List in-memory and on-disk connection profiles, some of which may also be active if a device is using that connection profile. Without a parameter, all profiles are listed. When --active option is specified, only the active profiles are shown.

The --order option can be used to get custom ordering of connections. The connections can be ordered by active status (active), name (name), type (type) or D-Bus path (path). If connections are equal according to a sort order category, an additional category can be specified. The default sorting order is equivalent to --order active:name:path. + or no prefix means sorting in ascending order (alphabetically or in numbers), - means reverse (descending) order. The category names can be abbreviated (e.g. --order -a:na).

show [--active] [id | uuid | path | apath] ID...

Show details for specified connections. By default, both static configuration and active connection data are displayed. When --active option is specified, only the active profiles are taken into account. Use global --show-secrets option to display secrets associated with the profile.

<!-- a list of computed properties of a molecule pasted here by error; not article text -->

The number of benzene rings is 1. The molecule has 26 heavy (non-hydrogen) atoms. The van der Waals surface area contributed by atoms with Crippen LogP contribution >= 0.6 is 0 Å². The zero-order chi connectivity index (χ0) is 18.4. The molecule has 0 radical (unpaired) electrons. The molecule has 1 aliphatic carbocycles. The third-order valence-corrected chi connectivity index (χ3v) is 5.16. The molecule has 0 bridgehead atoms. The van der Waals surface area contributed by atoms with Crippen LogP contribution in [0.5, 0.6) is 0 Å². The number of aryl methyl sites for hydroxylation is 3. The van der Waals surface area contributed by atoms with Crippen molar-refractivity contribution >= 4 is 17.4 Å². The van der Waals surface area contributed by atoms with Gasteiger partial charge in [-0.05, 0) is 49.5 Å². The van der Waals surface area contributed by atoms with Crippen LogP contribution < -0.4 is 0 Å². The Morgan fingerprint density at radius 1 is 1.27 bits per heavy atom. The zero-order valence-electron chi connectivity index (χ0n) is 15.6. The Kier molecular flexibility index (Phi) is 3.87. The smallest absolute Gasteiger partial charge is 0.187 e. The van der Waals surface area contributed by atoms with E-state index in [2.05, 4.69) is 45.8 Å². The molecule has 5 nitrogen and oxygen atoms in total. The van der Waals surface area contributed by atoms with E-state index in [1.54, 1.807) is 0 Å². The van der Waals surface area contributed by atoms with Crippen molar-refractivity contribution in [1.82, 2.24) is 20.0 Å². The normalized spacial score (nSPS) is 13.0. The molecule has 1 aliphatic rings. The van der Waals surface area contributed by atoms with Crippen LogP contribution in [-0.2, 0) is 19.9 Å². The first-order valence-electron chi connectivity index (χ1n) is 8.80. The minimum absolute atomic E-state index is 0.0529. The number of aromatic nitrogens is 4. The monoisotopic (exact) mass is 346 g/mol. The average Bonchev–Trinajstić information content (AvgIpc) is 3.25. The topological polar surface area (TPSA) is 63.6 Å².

id, uuid, path and apath keywords can be used if ID is ambiguous. Optional ID-specifying keywords are:


the ID denotes a connection name.


the ID denotes a connection UUID.


the ID denotes a D-Bus static connection path in the format of /org/freedesktop/NetworkManager/Settings/num or just num.


the ID denotes a D-Bus active connection path in the format of /org/freedesktop/NetworkManager/ActiveConnection/num or just num.

It is possible to filter the output using the global --fields option. Use the following values:


only shows static profile configuration.


only shows active connection data (when the profile is active).

You can also specify particular fields. For static configuration, use setting and property names as described in nm-settings-nmcli(5) manual page. For active data use GENERAL, IP4, DHCP4, IP6, DHCP6, VPN.

When no command is given to the nmcli connection, the default action is nmcli connection show.

up [id | uuid | path] ID [ifname ifname] [ap BSSID] [passwd-file file]